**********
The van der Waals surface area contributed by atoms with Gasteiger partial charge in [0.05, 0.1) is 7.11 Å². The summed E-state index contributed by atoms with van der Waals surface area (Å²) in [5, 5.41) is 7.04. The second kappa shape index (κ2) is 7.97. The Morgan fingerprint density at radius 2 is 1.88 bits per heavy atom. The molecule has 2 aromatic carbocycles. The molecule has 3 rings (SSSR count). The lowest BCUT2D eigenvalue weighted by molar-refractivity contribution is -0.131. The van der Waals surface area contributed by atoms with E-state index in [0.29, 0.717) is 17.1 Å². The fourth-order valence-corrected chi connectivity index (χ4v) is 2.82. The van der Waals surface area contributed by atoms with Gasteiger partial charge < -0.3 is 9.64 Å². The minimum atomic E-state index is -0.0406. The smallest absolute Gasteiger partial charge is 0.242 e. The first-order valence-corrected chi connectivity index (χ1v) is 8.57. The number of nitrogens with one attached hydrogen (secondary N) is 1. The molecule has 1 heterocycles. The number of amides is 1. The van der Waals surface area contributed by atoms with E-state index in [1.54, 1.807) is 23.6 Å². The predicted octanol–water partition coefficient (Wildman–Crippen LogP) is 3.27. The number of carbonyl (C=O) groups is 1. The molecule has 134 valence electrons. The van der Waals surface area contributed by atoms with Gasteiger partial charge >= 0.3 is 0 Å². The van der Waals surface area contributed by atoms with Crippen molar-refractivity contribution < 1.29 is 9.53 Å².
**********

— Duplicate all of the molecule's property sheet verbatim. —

The van der Waals surface area contributed by atoms with Gasteiger partial charge in [0.05, 0.1) is 7.11 Å². The summed E-state index contributed by atoms with van der Waals surface area (Å²) in [5, 5.41) is 7.04. The second kappa shape index (κ2) is 7.97. The Morgan fingerprint density at radius 2 is 1.88 bits per heavy atom. The molecule has 2 aromatic carbocycles. The molecule has 3 rings (SSSR count). The lowest BCUT2D eigenvalue weighted by molar-refractivity contribution is -0.131. The van der Waals surface area contributed by atoms with E-state index in [0.29, 0.717) is 17.1 Å². The fourth-order valence-corrected chi connectivity index (χ4v) is 2.82. The van der Waals surface area contributed by atoms with Gasteiger partial charge < -0.3 is 9.64 Å². The minimum atomic E-state index is -0.0406. The smallest absolute Gasteiger partial charge is 0.242 e. The first-order valence-corrected chi connectivity index (χ1v) is 8.57. The number of nitrogens with one attached hydrogen (secondary N) is 1. The molecule has 1 heterocycles. The number of amides is 1. The van der Waals surface area contributed by atoms with E-state index in [1.54, 1.807) is 23.6 Å². The predicted octanol–water partition coefficient (Wildman–Crippen LogP) is 3.27. The number of carbonyl (C=O) groups is 1. The molecule has 134 valence electrons. The van der Waals surface area contributed by atoms with Gasteiger partial charge >= 0.3 is 0 Å². The van der Waals surface area contributed by atoms with Crippen molar-refractivity contribution < 1.29 is 9.53 Å².